According to Autonomous Next, a London based fintech research practice, digital asset hedge funds now number 251 as of August 2018; more than double the number in October of 2017. Many are small, buoyed by entrepreneurs who were part of the early days of Bitcoin’s prolific rise, but there are also very large funds with $1 billion plus in assets under management. They have sophisticated management with quality service providers for compliance, audit, fund administration, legal and accounting. These larger funds are helping to shape the regulatory landscape by working with the SEC, CFTC, NFA and FINRA.
According to Crunchbase, through May $1.3 billion of investment has poured into the Blockchain space including ICOs, which is roughly double the investment in 2017. The proliferation of Blockchain focused funds from established private equity and venture investment groups continues to gain momentum in 2018, which will only add to the explosive growth around distributed ledge technology (DLT).
Since 2014, we have seen the industry mature with capital coming from sophisticated investors looking to create a market in this new asset class. Developing regulation has accompanied this maturation. The SEC has now started to issue statements regarding when a token may or may no longer be a security and court rulings have indicated that cryptocurrency may be a commodity, enabling the CFTC to regulate this industry. The National Futures Association requires immediate notification if a member is engaging in cryptocurrency derivatives transaction. Until the regulatory landscape has settled the insurance industry is having a difficult time providing coverage for parts of the industry.
Management Liability (Directors and Officers and Professional Liability) for Crypto Hedge Funds, Private Equity and Venture Capital Firms
London remains the primary market for Directors and Officers/Professional Liability coverage and many of those products have limited regulatory coverage. A few US insurers are taking underwriting meetings in the space, but only to understand more about the industry, their appetite remains limited, particularly for Funds investing in ICO’s. Most US insurers are waiting for clarity from the SEC about how ICOs and Tokens will be regulated and until that happens any funds focused on ICO investment will be challenged to find quality coverage.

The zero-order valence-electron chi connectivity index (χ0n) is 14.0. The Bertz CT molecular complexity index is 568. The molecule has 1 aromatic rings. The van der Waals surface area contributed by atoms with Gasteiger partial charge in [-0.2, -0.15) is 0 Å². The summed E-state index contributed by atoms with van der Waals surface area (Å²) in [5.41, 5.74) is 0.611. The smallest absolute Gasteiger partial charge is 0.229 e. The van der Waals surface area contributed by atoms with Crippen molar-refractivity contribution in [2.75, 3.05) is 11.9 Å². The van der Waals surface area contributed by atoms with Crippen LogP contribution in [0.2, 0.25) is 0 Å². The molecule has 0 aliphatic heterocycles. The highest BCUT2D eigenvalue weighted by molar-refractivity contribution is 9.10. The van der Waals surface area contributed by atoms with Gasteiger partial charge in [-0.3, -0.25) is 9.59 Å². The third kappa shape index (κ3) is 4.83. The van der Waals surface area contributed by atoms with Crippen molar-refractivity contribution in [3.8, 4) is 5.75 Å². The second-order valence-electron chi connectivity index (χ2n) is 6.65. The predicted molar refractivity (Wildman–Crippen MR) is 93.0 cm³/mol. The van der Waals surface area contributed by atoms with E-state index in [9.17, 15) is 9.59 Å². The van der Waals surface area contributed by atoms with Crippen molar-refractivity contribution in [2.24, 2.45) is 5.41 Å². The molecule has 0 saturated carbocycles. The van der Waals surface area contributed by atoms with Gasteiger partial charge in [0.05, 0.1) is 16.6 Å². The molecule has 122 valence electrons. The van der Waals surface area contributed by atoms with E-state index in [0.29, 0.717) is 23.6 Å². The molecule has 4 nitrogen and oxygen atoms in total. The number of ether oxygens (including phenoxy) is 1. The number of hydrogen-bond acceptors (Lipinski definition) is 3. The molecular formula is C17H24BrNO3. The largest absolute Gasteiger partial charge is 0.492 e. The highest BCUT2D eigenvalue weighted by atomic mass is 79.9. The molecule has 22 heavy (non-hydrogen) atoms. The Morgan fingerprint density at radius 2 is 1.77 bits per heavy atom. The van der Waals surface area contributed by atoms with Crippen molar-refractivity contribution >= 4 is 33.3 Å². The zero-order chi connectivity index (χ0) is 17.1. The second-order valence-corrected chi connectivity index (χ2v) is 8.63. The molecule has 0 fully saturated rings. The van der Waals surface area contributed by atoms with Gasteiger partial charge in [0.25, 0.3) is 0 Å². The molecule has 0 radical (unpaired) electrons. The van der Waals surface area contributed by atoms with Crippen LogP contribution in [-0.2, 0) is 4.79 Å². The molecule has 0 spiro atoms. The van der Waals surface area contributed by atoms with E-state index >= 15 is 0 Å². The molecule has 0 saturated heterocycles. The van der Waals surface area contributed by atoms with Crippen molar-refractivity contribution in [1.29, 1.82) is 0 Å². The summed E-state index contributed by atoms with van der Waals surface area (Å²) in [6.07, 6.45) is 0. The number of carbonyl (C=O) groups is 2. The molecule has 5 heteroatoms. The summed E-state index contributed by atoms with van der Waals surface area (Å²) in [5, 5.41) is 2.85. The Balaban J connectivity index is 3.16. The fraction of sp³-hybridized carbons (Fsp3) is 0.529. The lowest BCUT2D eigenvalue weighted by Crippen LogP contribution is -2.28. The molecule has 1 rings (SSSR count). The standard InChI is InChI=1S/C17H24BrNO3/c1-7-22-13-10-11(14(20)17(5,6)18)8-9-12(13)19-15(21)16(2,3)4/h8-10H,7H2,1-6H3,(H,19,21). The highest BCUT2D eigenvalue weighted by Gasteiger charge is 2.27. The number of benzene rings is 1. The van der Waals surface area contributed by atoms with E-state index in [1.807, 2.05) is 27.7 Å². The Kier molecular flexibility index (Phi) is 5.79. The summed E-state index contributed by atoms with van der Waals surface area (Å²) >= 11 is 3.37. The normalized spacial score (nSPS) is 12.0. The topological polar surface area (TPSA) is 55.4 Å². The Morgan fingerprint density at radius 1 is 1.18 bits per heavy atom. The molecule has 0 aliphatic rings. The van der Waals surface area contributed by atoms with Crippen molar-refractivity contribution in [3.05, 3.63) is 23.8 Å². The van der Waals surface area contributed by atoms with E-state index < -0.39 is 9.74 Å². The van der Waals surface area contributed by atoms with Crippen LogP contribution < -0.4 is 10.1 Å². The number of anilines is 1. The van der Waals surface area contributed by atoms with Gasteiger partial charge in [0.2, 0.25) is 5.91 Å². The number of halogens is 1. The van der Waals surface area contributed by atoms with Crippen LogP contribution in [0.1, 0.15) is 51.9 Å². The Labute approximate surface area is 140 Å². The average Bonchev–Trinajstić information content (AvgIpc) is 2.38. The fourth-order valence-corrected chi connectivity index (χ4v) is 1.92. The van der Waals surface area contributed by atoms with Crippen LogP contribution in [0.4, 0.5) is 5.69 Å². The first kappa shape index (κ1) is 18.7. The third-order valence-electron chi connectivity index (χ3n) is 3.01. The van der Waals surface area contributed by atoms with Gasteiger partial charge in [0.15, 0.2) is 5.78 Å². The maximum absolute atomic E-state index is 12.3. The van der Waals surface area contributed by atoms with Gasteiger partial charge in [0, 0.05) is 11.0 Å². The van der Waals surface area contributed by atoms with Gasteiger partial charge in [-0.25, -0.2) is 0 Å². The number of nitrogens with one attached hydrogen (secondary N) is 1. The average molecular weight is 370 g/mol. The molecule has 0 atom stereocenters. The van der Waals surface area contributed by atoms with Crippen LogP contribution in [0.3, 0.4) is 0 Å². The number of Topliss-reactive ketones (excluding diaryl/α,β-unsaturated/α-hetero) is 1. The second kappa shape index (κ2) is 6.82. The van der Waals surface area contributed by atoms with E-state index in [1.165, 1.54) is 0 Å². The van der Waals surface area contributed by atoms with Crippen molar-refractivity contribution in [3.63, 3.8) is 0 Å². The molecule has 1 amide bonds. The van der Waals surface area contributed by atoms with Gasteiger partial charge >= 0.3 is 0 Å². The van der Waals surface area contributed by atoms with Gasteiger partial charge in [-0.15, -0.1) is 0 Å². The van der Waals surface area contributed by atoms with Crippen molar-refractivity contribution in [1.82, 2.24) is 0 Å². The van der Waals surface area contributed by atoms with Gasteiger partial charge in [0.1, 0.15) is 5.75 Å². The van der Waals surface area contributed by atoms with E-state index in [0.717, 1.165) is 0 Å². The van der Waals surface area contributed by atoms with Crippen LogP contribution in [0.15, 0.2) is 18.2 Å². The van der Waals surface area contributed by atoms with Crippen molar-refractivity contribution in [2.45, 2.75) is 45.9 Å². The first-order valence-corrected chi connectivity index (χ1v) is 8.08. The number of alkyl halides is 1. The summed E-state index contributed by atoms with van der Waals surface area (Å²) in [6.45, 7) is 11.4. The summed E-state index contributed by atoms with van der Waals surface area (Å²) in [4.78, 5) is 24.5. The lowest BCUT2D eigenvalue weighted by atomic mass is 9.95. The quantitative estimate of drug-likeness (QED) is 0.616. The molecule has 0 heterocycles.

Contrary to the private equity funds, there is capacity and interest in coverage for hedge funds trading in crypto assets. Capacity is roughly $50 million and terms and conditions on the primary $5M or $10M can vary, so it is important to review the language of the policies. Many have regulatory and ICO exclusions. One of the broadest policies being used is the hedge fund directors and officers and professional liability policy form developed by Integro. It has no regulatory or ICO exclusions and the insurer involved is A+.
Crime & Kidnap and Ransom for Crypto Funds
For the theft of Crypto Asset, if the assets are in a “hot” environment there is little in the way of coverage solutions, but capacity and product is available for “cold storage” assets. Although coverage is available, it can be costly with premiums ranging $15-25K per million for the first $5M. Potential buyers should expect extensive underwriting diligence to be done on a firm’s “cold storage” processes and without solid controls and procedures, a firm may find themselves uninsurable. We have observed that many firms simply can’t afford the options presented by the market. As more managers buy coverage the spread of risk will allow pricing to come down, but without broad adoption, rates will remain high and coverage will be limited.